- "I wonder if I have any grenades left." "She was joking, right?" "Well, with Aeryn, it's hard to tell..." :lol:

    - When Nilaam first asked D'Argo how far Moya's transport pod could fly, I expected this episode to end in a manner that would shatter, or at least erode, D'Argo's faith in the Oricans. I had anticipated that she would refuse to give up her life in exchange for Moya's returned health out of selfishness and the fear she exhibited about death to Crichton. After the end of the episode, though, I'm glad that she wasn't that simple and overt an antagonist; that would've been an easy, and clich├ęd, road to go down.

    - In short, this was a pretty good episode, a well-done return to form of the standalone variety.
     
  2. RoJoHen

    RoJoHen Awesome Premium Member

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    It's been a while since I've seen most of season 2, so I don't quite remember how much time has past between "Family Ties" and "Mind the Baby," but it will eventually be explained.
     
  3. Pemmer Harge

    Pemmer Harge Fleet Captain Fleet Captain

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    Family Ties is excellent. Probably the first time Farscape really did the "big emotional scenes" thing which became a bit of a trademark.

    Mind the Baby was good follow-up, if not quite as strong as what came before.

    As for Vitas Mortis, I guess it's middling in quality, but I quite liked it nonetheless.

    Ah, well, you see, Mind the Baby wasn't originally supposed to be the Season 2 premiere. You'll see a modified version of the original opener later in the season.
     
  4. PsychoPere

    PsychoPere Vice Admiral Admiral

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    That explains the mention on the DVD case of "the original season two premiere" as an extra, then.


    Taking the Stone
    - What timing. As I was starting this episode, I was hoping one of the early episodes this season would have a focus on Chiana, since she came onboard Moya right as events were heating up so much that there was no time for such an episode.

    - As in the teaser here where Crichton blew her off, and previously in "Through the Looking Glass," I feel like Chiana has so far been given short shrift by the others on Moya. She's been pretty damn helpful but isn't given the same sort of consideration that any of the others would be given in her place. While I'm typing this thought at a time where I haven't finished the episode, I hope the events of this episode serve to start changing that.

    - Since this was an episode that ostensibly seemed to be about Chiana, I wanted to like it. At the end of it, though, I was hard pressed to really care about anything that had happened. The Clansmen, especially Molnon, were just too damned annoying, and it felt like there was very little Chiana in this episode, even though its events only happened because her brother died. I also found Rygel's B-plot to be rather boring. A pretty big "yawn" all around for this episode.


    Crackers Don't Matter
    - "I hate when villains quote Shakespeare." :lol: Right there with ya, Crichton!

    - This is probably the wackiest episode I've seen so far. I found it pretty entertaining overall, but I don't think I have anything to say about it beyond that.
     
  5. label

    label Vice Admiral Admiral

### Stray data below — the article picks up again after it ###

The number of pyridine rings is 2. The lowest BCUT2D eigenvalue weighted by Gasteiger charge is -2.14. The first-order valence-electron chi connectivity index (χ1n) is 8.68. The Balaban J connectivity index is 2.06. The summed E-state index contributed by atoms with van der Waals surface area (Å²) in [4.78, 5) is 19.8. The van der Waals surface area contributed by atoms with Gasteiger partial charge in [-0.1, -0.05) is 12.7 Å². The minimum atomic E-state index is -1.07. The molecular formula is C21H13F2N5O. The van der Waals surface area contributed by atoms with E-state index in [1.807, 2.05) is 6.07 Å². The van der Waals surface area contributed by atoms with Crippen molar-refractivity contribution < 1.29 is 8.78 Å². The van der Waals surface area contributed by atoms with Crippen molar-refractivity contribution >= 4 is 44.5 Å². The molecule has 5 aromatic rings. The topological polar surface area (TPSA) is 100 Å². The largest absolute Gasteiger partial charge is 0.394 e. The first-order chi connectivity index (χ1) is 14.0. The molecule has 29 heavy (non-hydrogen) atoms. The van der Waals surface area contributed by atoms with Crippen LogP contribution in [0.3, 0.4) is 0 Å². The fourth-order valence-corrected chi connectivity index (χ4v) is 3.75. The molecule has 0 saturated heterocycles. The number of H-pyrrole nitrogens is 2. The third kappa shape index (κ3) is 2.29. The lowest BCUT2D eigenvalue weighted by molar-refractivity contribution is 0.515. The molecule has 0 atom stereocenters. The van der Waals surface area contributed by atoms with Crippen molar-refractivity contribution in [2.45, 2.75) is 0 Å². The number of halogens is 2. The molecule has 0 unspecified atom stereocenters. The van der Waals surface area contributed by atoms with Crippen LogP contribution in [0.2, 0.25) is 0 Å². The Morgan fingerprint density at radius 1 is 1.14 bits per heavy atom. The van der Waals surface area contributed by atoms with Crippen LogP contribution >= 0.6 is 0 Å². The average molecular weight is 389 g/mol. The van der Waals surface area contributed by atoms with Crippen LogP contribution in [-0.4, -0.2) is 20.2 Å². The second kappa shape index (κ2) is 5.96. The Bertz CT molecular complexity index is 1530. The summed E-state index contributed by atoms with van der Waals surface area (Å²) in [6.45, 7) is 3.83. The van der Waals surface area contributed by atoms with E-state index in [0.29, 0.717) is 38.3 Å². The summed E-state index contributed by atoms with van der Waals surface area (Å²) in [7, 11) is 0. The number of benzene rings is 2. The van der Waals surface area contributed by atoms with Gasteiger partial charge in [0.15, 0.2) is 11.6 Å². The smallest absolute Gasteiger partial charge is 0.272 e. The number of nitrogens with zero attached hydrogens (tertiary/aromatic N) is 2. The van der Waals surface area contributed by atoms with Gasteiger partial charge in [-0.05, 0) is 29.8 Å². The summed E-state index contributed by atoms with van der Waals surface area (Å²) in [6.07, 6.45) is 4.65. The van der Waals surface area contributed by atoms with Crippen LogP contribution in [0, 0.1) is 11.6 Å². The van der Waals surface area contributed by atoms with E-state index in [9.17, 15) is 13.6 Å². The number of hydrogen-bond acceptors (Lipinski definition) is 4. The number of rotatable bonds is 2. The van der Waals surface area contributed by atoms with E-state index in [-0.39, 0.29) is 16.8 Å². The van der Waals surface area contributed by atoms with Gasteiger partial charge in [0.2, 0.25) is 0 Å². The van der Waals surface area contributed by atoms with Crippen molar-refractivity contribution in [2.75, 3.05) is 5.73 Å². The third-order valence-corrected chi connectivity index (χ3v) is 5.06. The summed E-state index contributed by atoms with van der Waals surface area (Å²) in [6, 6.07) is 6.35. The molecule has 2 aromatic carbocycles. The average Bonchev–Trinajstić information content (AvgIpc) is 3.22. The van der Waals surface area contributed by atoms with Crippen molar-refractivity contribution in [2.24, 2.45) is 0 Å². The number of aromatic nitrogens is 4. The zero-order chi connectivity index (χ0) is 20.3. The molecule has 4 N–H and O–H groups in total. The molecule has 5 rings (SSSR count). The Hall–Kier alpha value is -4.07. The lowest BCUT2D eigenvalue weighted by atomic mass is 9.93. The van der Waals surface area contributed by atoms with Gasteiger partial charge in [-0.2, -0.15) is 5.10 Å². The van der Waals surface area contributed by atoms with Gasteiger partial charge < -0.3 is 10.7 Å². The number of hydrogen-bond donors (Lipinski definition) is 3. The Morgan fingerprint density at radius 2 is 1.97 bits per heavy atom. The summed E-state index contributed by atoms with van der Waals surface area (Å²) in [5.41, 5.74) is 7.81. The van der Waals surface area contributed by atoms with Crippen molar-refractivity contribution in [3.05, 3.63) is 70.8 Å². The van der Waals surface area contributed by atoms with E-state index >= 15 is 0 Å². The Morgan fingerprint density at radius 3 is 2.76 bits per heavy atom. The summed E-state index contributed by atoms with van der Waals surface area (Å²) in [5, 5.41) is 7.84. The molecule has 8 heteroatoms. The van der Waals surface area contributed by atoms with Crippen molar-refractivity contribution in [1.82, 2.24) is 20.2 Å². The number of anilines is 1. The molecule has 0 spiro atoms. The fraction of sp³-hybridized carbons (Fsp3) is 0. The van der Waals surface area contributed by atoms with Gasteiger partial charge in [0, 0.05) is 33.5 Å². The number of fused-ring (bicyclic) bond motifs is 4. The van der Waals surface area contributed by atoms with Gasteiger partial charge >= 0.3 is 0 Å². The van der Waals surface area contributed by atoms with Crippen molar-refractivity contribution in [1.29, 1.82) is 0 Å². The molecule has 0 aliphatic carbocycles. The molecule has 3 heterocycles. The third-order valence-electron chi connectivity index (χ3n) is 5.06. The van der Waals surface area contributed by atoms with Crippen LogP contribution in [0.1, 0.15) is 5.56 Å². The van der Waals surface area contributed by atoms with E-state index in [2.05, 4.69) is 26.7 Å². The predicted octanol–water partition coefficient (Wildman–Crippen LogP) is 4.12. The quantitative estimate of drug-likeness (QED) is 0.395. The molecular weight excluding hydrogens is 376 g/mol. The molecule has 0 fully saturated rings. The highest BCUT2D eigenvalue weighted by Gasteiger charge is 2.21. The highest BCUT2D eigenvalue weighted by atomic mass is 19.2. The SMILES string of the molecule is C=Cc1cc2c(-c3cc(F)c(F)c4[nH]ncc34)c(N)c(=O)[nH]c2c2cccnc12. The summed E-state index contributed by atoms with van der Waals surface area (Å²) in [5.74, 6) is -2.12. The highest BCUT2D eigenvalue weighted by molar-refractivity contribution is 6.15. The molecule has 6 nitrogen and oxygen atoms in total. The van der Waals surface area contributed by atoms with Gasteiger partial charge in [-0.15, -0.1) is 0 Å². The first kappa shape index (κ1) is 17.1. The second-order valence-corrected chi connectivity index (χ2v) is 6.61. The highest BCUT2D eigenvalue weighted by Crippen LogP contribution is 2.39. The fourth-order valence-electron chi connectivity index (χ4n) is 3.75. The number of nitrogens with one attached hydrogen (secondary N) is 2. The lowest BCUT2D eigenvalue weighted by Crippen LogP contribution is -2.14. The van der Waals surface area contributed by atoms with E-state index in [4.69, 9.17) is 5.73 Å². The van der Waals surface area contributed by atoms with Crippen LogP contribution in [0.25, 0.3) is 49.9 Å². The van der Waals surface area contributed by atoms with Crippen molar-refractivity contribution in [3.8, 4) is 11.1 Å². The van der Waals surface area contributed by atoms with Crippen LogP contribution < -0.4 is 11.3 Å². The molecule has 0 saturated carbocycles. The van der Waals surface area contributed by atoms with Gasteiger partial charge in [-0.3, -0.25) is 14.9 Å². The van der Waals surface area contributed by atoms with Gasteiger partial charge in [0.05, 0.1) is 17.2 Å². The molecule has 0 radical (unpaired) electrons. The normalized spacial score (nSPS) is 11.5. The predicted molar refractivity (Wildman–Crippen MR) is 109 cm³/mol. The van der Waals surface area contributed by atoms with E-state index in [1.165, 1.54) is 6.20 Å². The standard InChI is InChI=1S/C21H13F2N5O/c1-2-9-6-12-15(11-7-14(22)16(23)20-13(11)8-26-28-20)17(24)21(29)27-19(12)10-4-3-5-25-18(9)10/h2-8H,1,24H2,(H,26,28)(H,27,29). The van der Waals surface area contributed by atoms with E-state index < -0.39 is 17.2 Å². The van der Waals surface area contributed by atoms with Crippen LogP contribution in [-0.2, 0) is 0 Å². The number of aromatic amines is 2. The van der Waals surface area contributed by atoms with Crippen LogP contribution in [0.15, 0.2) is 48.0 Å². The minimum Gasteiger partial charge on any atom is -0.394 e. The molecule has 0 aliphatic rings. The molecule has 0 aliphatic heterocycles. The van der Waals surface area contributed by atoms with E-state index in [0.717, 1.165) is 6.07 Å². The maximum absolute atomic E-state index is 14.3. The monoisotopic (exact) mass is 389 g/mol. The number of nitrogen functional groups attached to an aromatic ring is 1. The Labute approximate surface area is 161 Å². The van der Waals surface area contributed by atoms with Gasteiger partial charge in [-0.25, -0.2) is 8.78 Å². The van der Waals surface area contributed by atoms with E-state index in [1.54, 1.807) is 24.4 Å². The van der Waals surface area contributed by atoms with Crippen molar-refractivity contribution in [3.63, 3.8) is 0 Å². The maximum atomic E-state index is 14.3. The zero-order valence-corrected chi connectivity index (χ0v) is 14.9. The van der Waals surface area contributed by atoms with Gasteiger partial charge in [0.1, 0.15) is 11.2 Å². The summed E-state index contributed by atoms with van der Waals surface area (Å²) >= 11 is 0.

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    Taking the stone => One of the worst, forgettable episodes of Farscape ever. Thankfully, it's followed by a true Farscape classic, Crackers don't matter. Sadly I quit smoking pot long before I watched I ever got around to watching this episode, but I imagine this episode would have been an absolute trip to watch baked!

    Still, stone cold sober it's still an awesome example of Farscape doing what Farscape does best, subverting Sci-Fi themes that have been done before into a truly original take on things.
     
  6. RoJoHen

    RoJoHen Awesome Premium Member

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    You know, I actually enjoy "Taking the Stone" for little moments that it has. I love the exchange between Chiana and Crichton at the end:

    "Hey, old man."
    "Hey, little girl."

    But generally speaking, it is concerned one of the worst episodes of the entire series.

    "Crackers Don't Matter," however, is absolutely fantastic and sneakily introduces you to a new character that will play a major role for years to come. :devil:
     
  7. Bonzo the Fifth

    Bonzo the Fifth Commander Red Shirt

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    Damn, go out for one night and the thread blows up... :-D

    Anyway, Yeah, Nerve/Hidden Memory are awesome eps, and managed to establish Scorpius very, very quickly. Originally Scorpius was supposed to only be a single-episode villian and was supposed to bite it by the end of the two parter. Wayne Pygram nailed the performance so well, though, that they changed their mind about it, and decided to retool him into the series Big Bad... an excellent decision, IMO. He's one of the only villains I've ever seen that was both physically imposing, frighteningly intelligent, and not afraid to use either when necessary (though it is interesting that he doesn't make a point of demonstrating his physical abilities unless pressed or pissed off). And despite all the advantages, it can be legitimately argued that he's quite handicapped by his 'heating problem', which gives him bonus points for being a disabled badass, as well as a wicked cultured bad guy... Scorpius is, quite simply, a brilliant creation, and I never get tired of seeing him on screen.